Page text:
Mr Breton also thinks that anyone can predict that, in the weeks to come, there will be an earthquake somewhere, or a rail accident, the death of a famous man or social unrest…  Which is why he attaches no importance to anything that she may have predicted before and after the evening of May 1896.  But there is the extraordinary vision of the Bazar de la Charite fire.  If this had been the only thing that she had “seen”, her case would still have been intriguing.  For, at the time when she speaks about it, no project concerning a charity sale near the Champs-Elysees yet existed…


In the present state of our knowledge, it is impossible to explain how we are able to see a vision of a future event.  However, there is one explanation given by parapsychologists:  imagine a train turning around a mountain on its way to meet another train which is on the same line.  Neither of these two trains knows of the other’s existence.  They receive no alarm signal and their collision is certain.  However, their destiny is unknown to them.  While the catastrophe which is about to occur is absolutely obvious to an observer placed, for example, in an aeroplane, a few hundred metres above them.  The clairvoyant is perhaps a person who is situated on a superior level.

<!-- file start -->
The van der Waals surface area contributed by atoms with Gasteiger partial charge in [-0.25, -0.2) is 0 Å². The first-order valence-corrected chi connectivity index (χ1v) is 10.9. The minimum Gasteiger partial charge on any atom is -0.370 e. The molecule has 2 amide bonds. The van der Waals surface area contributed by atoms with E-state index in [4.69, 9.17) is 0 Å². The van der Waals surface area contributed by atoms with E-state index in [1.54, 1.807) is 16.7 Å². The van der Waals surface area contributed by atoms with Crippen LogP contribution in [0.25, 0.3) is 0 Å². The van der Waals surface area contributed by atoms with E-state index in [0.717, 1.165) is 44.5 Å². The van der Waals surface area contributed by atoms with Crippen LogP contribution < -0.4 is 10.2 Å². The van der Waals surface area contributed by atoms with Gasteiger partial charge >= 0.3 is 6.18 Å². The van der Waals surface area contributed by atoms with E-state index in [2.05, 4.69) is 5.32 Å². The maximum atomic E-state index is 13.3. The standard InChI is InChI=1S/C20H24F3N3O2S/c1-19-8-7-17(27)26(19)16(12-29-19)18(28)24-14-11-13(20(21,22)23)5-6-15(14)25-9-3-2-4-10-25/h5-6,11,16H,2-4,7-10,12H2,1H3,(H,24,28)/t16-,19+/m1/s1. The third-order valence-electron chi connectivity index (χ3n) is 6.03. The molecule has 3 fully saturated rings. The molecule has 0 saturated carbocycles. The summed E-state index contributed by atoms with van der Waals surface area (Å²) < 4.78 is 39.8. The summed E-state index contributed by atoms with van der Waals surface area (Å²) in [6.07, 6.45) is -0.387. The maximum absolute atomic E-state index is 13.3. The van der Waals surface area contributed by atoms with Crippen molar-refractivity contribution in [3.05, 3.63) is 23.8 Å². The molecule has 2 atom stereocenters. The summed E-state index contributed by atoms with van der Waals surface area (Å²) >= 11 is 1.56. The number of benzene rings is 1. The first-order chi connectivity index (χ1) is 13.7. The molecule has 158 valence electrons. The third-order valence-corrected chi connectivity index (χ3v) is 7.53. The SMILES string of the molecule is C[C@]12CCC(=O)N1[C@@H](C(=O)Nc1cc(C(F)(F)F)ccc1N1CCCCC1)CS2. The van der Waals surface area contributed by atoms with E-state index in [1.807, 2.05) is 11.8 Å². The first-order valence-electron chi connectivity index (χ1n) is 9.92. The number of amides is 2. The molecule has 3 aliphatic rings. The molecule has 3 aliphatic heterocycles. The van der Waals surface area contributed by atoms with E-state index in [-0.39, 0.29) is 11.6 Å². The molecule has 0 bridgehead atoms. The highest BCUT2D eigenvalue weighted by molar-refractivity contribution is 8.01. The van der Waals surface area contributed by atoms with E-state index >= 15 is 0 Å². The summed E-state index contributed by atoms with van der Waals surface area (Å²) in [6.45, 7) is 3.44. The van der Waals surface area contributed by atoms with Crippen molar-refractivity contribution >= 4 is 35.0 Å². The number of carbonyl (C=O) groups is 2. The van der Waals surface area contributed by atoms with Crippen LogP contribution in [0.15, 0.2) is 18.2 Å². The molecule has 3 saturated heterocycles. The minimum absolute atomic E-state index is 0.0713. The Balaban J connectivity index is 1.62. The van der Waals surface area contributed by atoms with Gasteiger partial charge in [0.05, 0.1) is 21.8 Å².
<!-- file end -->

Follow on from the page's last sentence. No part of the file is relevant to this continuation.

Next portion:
Some scholars have seriously studied these problems.  Among them, there is one of the greatest biologists of our time, Dr Alexis Carrel, Nobel prize-winner and author of L’Homme, cet inconnu.  Here are his conclusions:

“Certain individuals appear susceptible to travelling in time.  Clairvoyants perceive not only events which happen far away, but also past and future events.  It could be said that their conscience projects its tentacles just as easily into time as into space.  Or that, escaping physical continuum, they contemplate the past and the future, like a fly could contemplate a painting if, instead of walking on its surface, it flew a slight distance from it.  The facts of prediction of the future lead us to the brink of an unknown world.  They seem to indicate the existence of a principle capable of evolving outside our body’s limits.”